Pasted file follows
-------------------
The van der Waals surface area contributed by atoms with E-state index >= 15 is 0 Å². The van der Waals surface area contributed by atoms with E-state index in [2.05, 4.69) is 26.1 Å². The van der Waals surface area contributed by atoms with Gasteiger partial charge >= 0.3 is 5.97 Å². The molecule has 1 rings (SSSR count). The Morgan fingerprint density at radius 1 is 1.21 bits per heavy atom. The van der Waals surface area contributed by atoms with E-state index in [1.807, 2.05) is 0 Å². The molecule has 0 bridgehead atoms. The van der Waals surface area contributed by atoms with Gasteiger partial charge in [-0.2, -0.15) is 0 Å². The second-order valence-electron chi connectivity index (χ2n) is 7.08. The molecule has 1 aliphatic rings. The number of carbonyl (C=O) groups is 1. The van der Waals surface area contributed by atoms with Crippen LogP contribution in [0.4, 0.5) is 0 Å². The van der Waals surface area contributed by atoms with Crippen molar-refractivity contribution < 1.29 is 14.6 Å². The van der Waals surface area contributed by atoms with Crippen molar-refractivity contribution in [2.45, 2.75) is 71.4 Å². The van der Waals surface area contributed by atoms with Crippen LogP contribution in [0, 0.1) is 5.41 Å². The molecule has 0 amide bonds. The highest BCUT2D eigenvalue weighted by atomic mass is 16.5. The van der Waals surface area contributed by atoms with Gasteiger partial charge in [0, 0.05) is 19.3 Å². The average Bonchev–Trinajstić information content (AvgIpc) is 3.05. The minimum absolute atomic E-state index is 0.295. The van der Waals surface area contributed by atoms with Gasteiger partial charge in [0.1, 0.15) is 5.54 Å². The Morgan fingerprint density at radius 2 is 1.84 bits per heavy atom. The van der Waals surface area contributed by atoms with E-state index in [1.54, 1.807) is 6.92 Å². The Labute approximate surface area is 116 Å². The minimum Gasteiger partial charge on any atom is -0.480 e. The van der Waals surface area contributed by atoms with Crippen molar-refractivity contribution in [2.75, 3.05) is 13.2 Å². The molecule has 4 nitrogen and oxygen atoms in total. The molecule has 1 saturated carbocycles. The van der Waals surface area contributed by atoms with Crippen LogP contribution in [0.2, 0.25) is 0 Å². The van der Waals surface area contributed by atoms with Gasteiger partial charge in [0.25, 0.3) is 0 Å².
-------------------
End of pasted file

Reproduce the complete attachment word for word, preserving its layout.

The van der Waals surface area contributed by atoms with E-state index >= 15 is 0 Å². The van der Waals surface area contributed by atoms with E-state index in [2.05, 4.69) is 26.1 Å². The van der Waals surface area contributed by atoms with Gasteiger partial charge >= 0.3 is 5.97 Å². The molecule has 1 rings (SSSR count). The Morgan fingerprint density at radius 1 is 1.21 bits per heavy atom. The van der Waals surface area contributed by atoms with E-state index in [1.807, 2.05) is 0 Å². The molecule has 0 bridgehead atoms. The van der Waals surface area contributed by atoms with Gasteiger partial charge in [-0.2, -0.15) is 0 Å². The second-order valence-electron chi connectivity index (χ2n) is 7.08. The molecule has 1 aliphatic rings. The number of carbonyl (C=O) groups is 1. The van der Waals surface area contributed by atoms with Crippen LogP contribution in [0.4, 0.5) is 0 Å². The van der Waals surface area contributed by atoms with Crippen molar-refractivity contribution < 1.29 is 14.6 Å². The van der Waals surface area contributed by atoms with Crippen molar-refractivity contribution in [2.45, 2.75) is 71.4 Å². The van der Waals surface area contributed by atoms with Crippen LogP contribution in [0, 0.1) is 5.41 Å². The molecule has 0 amide bonds. The highest BCUT2D eigenvalue weighted by atomic mass is 16.5. The van der Waals surface area contributed by atoms with Gasteiger partial charge in [0, 0.05) is 19.3 Å². The average Bonchev–Trinajstić information content (AvgIpc) is 3.05. The minimum absolute atomic E-state index is 0.295. The van der Waals surface area contributed by atoms with Gasteiger partial charge in [0.1, 0.15) is 5.54 Å². The Morgan fingerprint density at radius 2 is 1.84 bits per heavy atom. The van der Waals surface area contributed by atoms with E-state index in [1.54, 1.807) is 6.92 Å². The Labute approximate surface area is 116 Å². The minimum Gasteiger partial charge on any atom is -0.480 e. The van der Waals surface area contributed by atoms with Crippen molar-refractivity contribution in [2.75, 3.05) is 13.2 Å². The molecule has 4 nitrogen and oxygen atoms in total. The molecule has 1 saturated carbocycles. The van der Waals surface area contributed by atoms with Crippen LogP contribution in [0.2, 0.25) is 0 Å². The van der Waals surface area contributed by atoms with Gasteiger partial charge in [0.25, 0.3) is 0 Å².